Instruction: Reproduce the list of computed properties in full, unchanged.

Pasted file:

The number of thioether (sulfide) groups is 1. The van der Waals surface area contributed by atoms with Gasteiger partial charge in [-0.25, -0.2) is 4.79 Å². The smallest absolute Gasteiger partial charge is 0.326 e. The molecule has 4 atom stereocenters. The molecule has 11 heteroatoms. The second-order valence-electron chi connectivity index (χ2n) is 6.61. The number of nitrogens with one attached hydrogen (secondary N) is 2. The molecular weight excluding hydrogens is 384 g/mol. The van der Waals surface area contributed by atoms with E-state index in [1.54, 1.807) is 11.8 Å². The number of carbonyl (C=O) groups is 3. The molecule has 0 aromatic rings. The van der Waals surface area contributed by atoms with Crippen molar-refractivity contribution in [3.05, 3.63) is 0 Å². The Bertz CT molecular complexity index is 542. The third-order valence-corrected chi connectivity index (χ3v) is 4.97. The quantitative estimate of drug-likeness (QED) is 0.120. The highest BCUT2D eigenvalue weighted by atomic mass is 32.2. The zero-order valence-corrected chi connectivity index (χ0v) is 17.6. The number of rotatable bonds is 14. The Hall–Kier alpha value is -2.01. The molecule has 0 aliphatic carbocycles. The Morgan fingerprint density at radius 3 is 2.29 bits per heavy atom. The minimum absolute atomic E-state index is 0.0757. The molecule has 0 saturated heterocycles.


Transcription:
The number of thioether (sulfide) groups is 1. The van der Waals surface area contributed by atoms with Gasteiger partial charge in [-0.25, -0.2) is 4.79 Å². The smallest absolute Gasteiger partial charge is 0.326 e. The molecule has 4 atom stereocenters. The molecule has 11 heteroatoms. The second-order valence-electron chi connectivity index (χ2n) is 6.61. The number of nitrogens with one attached hydrogen (secondary N) is 2. The molecular weight excluding hydrogens is 384 g/mol. The van der Waals surface area contributed by atoms with E-state index in [1.54, 1.807) is 11.8 Å². The number of carbonyl (C=O) groups is 3. The molecule has 0 aromatic rings. The van der Waals surface area contributed by atoms with Crippen molar-refractivity contribution in [3.05, 3.63) is 0 Å². The Bertz CT molecular complexity index is 542. The third-order valence-corrected chi connectivity index (χ3v) is 4.97. The quantitative estimate of drug-likeness (QED) is 0.120. The highest BCUT2D eigenvalue weighted by atomic mass is 32.2. The zero-order valence-corrected chi connectivity index (χ0v) is 17.6. The number of rotatable bonds is 14. The Hall–Kier alpha value is -2.01. The molecule has 0 aliphatic carbocycles. The Morgan fingerprint density at radius 3 is 2.29 bits per heavy atom. The minimum absolute atomic E-state index is 0.0757. The molecule has 0 saturated heterocycles.